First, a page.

The Deerwood Arboretum and Nature Area is 27 acres (110,000 m2) and has a full observation deck, outdoor covered classrooms, and an amphitheater, the Arboretum. It contains man-made lakes, nature trails, and indigenous wildlife, and the Little Harpeth River flows through it.
Granny White Park
Granny White Park is a 32-acre (130,000 m2) park with several sporting facilities including four lighted tennis courts, softball/baseball fields, jogging/biking trails, a multi-purpose field (soccer and lacrosse goals provided), sand volleyball court, playground, and picnic pavilion and is located near Brentwood Middle School.
Marcella Vivrette Smith Park
Smith Park is located off of Wilson Pike abutting the city limits. Comprising 320 acres, this park was purchased in 2010 and will become Brentwood's largest park. Plans included walking, biking, and hiking trails, as well as multipurpose fields. The 1825 Ravenswood mansion is a center piece to be used as a meeting place for the public. The park is scheduled to be opened in the spring of 2014.
Maryland Way Park
Maryland Way Park is located in the Maryland Farms area and includes a paved walking and biking path with 20 exercise stations on 7 acres (28,000 m2). Maryland Way park is adjacent to the Maryland Farms YMCA.
Primm Park is a 31-acre (130,000 m2) park off Moores Lane. Located on the site is Boiling Springs Academy, a historic schoolhouse built in 1832 and restored in 2003. The park is also home to the Fewkes Group Archaeological Site, a Mississippian mound complex consisting of five mounds arrayed around a central plaza. The Fewkes site is listed on the National Register of Historic Places.
Owl Creek Park
Owl Creek Park is Brentwood's newest park, completed in the summer of 2007. It is 21 acres (85,000 m2) and includes a playground, picnic shelters, walking paths, and basketball courts.
River Park is a 43-acre (170,000 m2) park adjacent to Concord Park. It features a restroom facility, playground, outdoor basketball court, and borders the YMCA soccer fields. Adjacent to River Park is the Brentwood Family YMCA, now complete with a skate park.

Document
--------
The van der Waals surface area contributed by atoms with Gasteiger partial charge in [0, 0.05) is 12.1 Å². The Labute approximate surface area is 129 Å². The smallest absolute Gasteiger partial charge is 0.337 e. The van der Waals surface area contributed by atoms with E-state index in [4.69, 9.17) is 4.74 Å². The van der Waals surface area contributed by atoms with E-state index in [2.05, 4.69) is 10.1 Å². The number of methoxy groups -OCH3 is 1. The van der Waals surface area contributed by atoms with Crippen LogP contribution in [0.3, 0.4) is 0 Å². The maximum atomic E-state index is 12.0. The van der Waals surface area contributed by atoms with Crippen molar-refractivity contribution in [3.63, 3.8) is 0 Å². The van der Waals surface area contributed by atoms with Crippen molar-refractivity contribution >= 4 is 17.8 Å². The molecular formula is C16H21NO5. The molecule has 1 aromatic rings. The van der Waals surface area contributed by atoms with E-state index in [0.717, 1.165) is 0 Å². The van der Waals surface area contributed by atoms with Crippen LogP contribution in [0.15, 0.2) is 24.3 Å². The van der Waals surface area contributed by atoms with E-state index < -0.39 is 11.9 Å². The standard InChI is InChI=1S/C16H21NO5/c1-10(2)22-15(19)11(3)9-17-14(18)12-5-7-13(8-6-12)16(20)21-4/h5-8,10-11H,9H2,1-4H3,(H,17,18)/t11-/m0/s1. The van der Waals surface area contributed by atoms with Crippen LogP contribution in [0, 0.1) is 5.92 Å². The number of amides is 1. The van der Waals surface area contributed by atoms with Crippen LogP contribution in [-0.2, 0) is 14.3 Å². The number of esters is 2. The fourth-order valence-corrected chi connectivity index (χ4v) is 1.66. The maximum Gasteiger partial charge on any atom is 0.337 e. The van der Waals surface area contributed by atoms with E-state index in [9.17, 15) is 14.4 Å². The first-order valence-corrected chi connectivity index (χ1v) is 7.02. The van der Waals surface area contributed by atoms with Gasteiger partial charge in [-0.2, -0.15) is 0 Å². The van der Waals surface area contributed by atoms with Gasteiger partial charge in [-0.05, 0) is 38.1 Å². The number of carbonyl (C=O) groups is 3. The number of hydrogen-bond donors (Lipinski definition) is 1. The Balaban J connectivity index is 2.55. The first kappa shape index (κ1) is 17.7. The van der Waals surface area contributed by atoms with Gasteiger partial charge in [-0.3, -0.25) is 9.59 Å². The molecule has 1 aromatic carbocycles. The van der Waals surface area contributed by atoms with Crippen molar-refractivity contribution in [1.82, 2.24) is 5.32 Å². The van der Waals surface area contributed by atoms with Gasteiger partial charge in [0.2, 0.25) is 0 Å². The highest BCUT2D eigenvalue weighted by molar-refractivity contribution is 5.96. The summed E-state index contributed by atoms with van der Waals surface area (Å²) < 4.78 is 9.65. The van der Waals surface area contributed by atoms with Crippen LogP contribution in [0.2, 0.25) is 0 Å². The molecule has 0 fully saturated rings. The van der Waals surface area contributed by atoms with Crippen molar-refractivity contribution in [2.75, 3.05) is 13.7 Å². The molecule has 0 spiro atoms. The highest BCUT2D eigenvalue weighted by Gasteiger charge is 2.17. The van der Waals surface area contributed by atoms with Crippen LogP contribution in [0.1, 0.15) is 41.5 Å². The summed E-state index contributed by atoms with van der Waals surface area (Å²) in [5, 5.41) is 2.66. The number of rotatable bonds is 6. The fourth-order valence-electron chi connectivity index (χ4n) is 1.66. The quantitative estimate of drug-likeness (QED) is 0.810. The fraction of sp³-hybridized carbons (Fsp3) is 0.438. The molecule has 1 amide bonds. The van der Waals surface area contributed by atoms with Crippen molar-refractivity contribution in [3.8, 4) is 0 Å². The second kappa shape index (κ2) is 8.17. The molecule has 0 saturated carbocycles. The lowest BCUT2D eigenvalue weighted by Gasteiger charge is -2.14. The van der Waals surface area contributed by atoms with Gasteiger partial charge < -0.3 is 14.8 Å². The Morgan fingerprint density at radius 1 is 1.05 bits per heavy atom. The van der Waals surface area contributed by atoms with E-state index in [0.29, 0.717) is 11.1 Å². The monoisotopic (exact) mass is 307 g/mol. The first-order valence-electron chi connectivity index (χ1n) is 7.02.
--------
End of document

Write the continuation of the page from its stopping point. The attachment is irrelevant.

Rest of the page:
Tower Park is a 47-acre (190,000 m2) park north of the WSM Tower off Concord Road. It includes multi-purpose fields, natural open spaces, and jogging and biking trails. The new Williamson County Indoor Sports Complex is located here. At 76,000 square feet (7,100 m2), it consists of a fifty meter indoor pool, five indoor tennis courts, a fitness center, full-service locker rooms, a childcare room, and a multi-purpose room.
Maryland Farms is an upscale suburban office park in Brentwood with almost 5,000,000 square feet (500,000 m2) of office space. It is the site of several national headquarters.
Comdata, Sigma Pi Fraternity, EMI Christian Music Group, Howard Books and the Tractor Supply Company are among the companies based in Brentwood.
According to the City's 2010 Comprehensive Annual Financial Report, the top employers in the city are:
# Employer # of Employees
1 Comdata 864
2 AT&T Inc. 800
3 DaVita 500
4 Tractor Supply Company 500
5 Cogent Healthcare 400
6 LifePoint Hospitals 309
7 Aspect Software 300
8 Lattimore Black Morgan & Cain 270
9 City of Brentwood 245
10 The Lampo Group (Dave Ramsey) 226
11 Delek US 200
12 EMI Christian Music Group 350
Jason Arnott (NHL, Nashville Predators)
Keith Bulluck (NFL, Tennessee Titans)
Kerry Collins (NFL, Tennessee Titans)
Cortland Finnegan (NFL, Tennessee Titans)
Mike Fisher (NHL, (Nashville Predators)
Ryan Suter (NHL, Nashville Predators)
David Thornton (NFL, Tennessee Titans)
Barry Trotz (NHL Coach, Nashville Predators
Kyle Vanden Bosch (NFL, Tennessee Titans)
Nate Washington (NFL, Tennessee Titans)
Scott Wells (NFL, Green Bay Packers)
Brandan Wright (NBA, Dallas Mavericks)
Kamron Doyle (PBA Tour)
Note: Former Titans quarterback Vince Young has now moved to the Philadelphia Eagles but previously resided in Brentwood.
Shelley Breen (Point of Grace)
Little Jimmy Dickens
Karen Fairchild (Little Big Town)
Nathan Followill (Kings of Leon)
Joe Don Rooney (Rascal Flatts)
Kimberly Schlapman (Little Big Town)
Hillary Scott (Lady Antebellum)
Jack White (The White Stripes)
Marsha Blackburn, US Congresswoman
Dave Ramsey, financial author and talk show host
Jamie Lynn Spears, actress/singer
Brad Stine, comedian
Niki Taylor, supermodel
City of Brentwood
Brentwood Chamber of Commerce
Cool Springs TN